The leaseholder for the World Trade Center properties, which were destroyed in a terrorist attack by two hijacked airplanes, has sued the property insurers to recover for the losses incurred. The insured’s main contention in this case is that the leveling of the two towers by two hijacked planes on September 11, 2001 amounted to two occurrences for insurance purposes. However, the United States District Court for the Southern District of New York by District Judge Martin in SR International Business Insurance Co. v. World Trade Center Properties LLC, --- F.Supp.2d --, 2002 WL31118331 (S.D.N.Y. 2002) held that the destruction of the buildings was a single occurrence under the binder’s definition and granted partial summary judgment for three insurers.

The District Court stated, “Under New York law, the terms of an insurance policy are interpreted from the vantage point of the average person on the street.” Id. at 12 (citing Nat’l Screen Serv. Corp. v. United States Fidelity & Guaranty Co., 364 F.2d 275, 278 (2 nd Cir.), cert. Denied, 385 U.S. 958, 87 S.Ct. 394, 17 L.Ed.2d 304 (1966)). The court further stated, “Complex comprehensive general liability policies issued to large corporate manufacturers … should be viewed as if by a reasonably intelligent business person who is familiar with the agreement and with the industry in question.” Id. They concluded that an “ordinary businessman would have no doubt that when two hijacked planes hit the Twin Towers in a sixteen minute period, the total destruction of the World Trade Center resulted from one series of similar causes” as the WilProp form defines as an occurrence. Id.

The courts of New York have long adhered to the principle that, absent peculiar policy language, events stemming from a single cause constitute a single “loss” or “occurrence” for insurance purposes. See, e.g., Champion Int’l Corp. v. Continental Cas. Co., 564 F. 2d 502 (2d Cir. 1976) (Assured’s multiple sales, to numerous unrelated buyers, of defective vinyl paneling used in some 1400 vehicles constituted one occurrence for deductible purposes under product liability policy); Uniroyal, Inc. v. Home Ins. Co., 707 F. Supp. 1368, 1383 (E.D.N.Y. 1988) (110 deliveries of Agent Orange to military over seventeen months under three separate contracts constituted single occurrence for purposes of calculating deductible); Michaels v. Mutual Marine Office Inc., 472 F. Supp. 26 (S.D.N.Y. 1979) (for purposes of deductible of $10,000 for any “one loss, accident, or disaster,” approximately 200 holes and dents in ship’s deck caused by repeated drops of grab bucket over several days during unloading of heavy scrap steel constituted single loss under New York law, where same continuous negligent act was cause of all damage); Aguirre v. City of New York, 214 A. D. 2d 692, 693, 625 N.Y.S. 2d 597, 590 (2nd Dept. 1995) (windblown paint damage to forty cars caused by defendant’s negligent application of spray paint to nearby vessel was single occurrence); Bethpage Water District v. S. Zara & Sons Contracting Co., Inc., 154 A. D. 2d 637, 638, 546 N.Y.S. 2d 645 (2nd Dept. 1989) (damage to water mains in more than 250 areas caused by negligent backfilling of sewer trenches over two years was single occurrence).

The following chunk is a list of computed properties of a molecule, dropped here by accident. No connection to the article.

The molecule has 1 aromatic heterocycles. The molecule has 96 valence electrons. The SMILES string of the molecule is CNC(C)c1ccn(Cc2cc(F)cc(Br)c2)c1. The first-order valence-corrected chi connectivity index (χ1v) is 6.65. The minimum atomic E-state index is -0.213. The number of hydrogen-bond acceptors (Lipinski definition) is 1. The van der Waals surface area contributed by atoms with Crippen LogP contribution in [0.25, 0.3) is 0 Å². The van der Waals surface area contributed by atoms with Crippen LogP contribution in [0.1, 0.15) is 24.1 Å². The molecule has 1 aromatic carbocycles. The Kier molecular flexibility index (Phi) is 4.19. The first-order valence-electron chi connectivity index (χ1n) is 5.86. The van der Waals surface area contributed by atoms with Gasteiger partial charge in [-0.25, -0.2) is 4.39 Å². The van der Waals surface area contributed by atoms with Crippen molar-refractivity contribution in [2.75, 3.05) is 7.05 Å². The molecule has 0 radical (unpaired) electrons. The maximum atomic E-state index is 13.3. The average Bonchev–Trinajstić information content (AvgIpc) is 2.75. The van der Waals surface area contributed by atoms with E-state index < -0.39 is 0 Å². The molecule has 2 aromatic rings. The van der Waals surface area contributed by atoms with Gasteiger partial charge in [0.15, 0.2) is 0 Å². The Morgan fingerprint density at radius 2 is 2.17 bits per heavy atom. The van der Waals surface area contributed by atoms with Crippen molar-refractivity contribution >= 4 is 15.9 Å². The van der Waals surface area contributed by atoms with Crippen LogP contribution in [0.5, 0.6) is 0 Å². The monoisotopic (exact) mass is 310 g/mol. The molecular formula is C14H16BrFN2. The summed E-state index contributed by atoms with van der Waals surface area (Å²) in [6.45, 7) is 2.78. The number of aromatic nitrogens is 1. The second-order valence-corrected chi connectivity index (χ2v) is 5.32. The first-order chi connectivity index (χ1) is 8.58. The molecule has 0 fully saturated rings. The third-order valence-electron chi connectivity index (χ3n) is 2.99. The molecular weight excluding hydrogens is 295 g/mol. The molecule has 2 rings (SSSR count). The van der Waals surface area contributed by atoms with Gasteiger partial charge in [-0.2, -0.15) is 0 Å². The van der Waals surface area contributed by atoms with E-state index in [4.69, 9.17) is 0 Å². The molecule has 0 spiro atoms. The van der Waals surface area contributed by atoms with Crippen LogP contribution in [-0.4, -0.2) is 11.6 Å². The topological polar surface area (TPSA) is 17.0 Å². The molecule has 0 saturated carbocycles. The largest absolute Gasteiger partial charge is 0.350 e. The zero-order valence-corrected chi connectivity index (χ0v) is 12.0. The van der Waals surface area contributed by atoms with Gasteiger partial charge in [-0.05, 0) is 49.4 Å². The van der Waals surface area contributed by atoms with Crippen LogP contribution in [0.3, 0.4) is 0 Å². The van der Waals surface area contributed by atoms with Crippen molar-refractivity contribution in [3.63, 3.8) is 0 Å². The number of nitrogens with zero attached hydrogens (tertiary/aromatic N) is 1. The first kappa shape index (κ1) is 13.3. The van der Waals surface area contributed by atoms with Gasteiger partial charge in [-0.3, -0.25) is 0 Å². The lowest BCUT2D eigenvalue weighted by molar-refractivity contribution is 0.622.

The same rule is observed in the majority of jurisdictions. In Appalachian Insurance Co. v. Liberty Mutual Insurance Co., 676 F.2d 56, 61 (3d Cir.1982), the Third Circuit held,